BBC memos 'prove that Tony Blackburn was quizzed over 1971 sex claim'
Memos have emerged which purport to show that the veteran DJ was questioned about allegations that he had seduced a 15-year-old girl, despite his recollections to the contrary
Memos written by senior BBC executives and a lawyer outline the denials made by Tony Blackburn when confronted with allegations that he had seduced a 15-year-old girl in 1971.
The interviews are at the centre of a controversy surrounding the veteran DJ, who told an independent review into Jimmy Savile's sexual abuse at the BBC that he had not been quizzed by either man.
However, he later told Dame Janet Smith, the retired judge who conducted the inquiry, via his solicitor, that she "might well prefer" documentary evidence that showed the questioning had taken place.
Blackburn, 73, was sacked from the BBC this week after director-general Lord Tony Hall said he "fell short of the standards of evidence that such an inquiry demanded".
The memos were written following interviews undertaken by Bill Cotton, a senior BBC executive, and Sir Brian Neill QC, a lawyer who oversaw an inquiry into Top of the Pops, over allegations that Blackburn invited teenager Claire McAlpine back to his flat and seduced her.
Miss McAlpine committed suicide in 1971, leaving behind a diary containing the claims, which Blackburn has always denied.
One of the memos, seen by the Daily Mirror, was written by Tony Preston, the BBC's Assistant Head of Variety, and showed that Blackburn had been interviewed by both him and Mr Cotton about the girl, and had "flatly denied what had been alleged".
He wrote: "As we expected, he has issued a flat denial. For my part, I must accept the situation, although I would be less than fair if I were not to record that his [Blackburn's] recollection does not agree with the first thoughts of his agent."
Another note states: "Enquiries were duly made and two senior officials of the BBC interviewed the disc jockey concerned. The disc jockey denied categorically the allegation made."
The documents also reveal Mr Blackburn was interviewed again by Brian Neill QC between 1971 and 1972 as part of an inquiry into a string of scandals at Top of the Pops, where Claire was a dancer.
The lawyer noted the DJ "told me that the girl had come to see him on several occasions and had invented stories for the purpose of getting access to him".
He added: "He said she seemed to him in a sort of fantasy world but that she had not made any sexual advances."
One of the memos is said to record a complaint by Claire's mother, Vera, who wanted the BBC chairman to know her daughter had been "seduced" by Blackburn.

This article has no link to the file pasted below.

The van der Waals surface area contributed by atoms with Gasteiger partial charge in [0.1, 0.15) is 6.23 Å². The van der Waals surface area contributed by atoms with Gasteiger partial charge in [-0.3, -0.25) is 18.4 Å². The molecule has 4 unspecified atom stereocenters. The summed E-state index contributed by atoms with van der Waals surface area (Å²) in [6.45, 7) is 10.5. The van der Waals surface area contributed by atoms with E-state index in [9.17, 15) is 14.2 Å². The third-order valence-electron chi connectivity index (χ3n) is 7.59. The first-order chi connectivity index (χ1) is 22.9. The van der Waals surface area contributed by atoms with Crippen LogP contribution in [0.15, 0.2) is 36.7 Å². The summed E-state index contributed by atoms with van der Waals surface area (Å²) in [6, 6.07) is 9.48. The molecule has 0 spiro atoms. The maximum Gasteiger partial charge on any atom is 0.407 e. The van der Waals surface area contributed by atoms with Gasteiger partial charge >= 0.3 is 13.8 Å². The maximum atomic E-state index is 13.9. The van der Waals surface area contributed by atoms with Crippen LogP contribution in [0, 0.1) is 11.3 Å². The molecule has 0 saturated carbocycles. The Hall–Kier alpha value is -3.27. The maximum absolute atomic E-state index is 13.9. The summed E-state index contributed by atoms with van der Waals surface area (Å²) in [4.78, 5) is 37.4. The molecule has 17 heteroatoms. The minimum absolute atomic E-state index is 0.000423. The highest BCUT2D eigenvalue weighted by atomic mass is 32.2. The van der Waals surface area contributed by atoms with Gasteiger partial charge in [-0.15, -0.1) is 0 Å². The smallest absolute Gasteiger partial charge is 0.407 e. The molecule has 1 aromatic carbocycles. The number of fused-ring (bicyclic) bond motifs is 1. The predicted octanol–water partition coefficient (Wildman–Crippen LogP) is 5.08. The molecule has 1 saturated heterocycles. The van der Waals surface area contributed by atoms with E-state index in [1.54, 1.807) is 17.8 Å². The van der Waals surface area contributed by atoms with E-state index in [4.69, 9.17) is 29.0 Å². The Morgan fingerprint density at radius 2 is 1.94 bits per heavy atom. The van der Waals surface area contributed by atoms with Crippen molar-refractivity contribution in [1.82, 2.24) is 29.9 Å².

In her report, Dame Janet noted that Blackburn, who is referred to as A7, had denied that he was ever made aware that a complaint had been made against him and also denied that he was ever interviewed by Mr Cotton or Mr Preston.
She wrote: "It was pointed out to him that, if indeed there had been no interview, it was strange that Mr Preston should have written this memorandum and should have recorded his concern about the disparity between the account given by A7 at the interview and that given earlier by his agent. A7 could offer no explanation for this and said that he was 'mystified'.
"Later, through his solicitor, A7 accepted that I might well prefer the documentary evidence to his recollection on these issues.
"I do prefer that evidence and think that A7 was interviewed and denied the allegation."
The report does not make any judgment about Blackburn's conduct, and Dame Janet said that she examined the allegations purely to see "what can be inferred about the BBC's culture and practices from the way in which the matter was investigated by the BBC".
However, she did find that BBC staff "prejudged" the investigation and that the first reaction was to "take no further action" despite an allegation of criminal conduct.
Blackburn has threatened to take legal action the BBC over his sacking.
In a statement released on Thursday, he said: "Given Dame Janet Smith's concerns of a culture of fear in coming forward at the BBC, the fact that I have been scapegoated for giving my honest account and best recollections of those events 45 years ago - which I felt was a whitewash - what whistleblower at the BBC would ever come forward when they see the way they have hung me out to dry.
"Sadly today's news agenda should have been about the survivors of abuse carried out within the BBC but, by sacking me, they have managed to take the focus off those who have suffered so much.
"My lawyers are now considering all statements made by the BBC about me today and we will be taking action."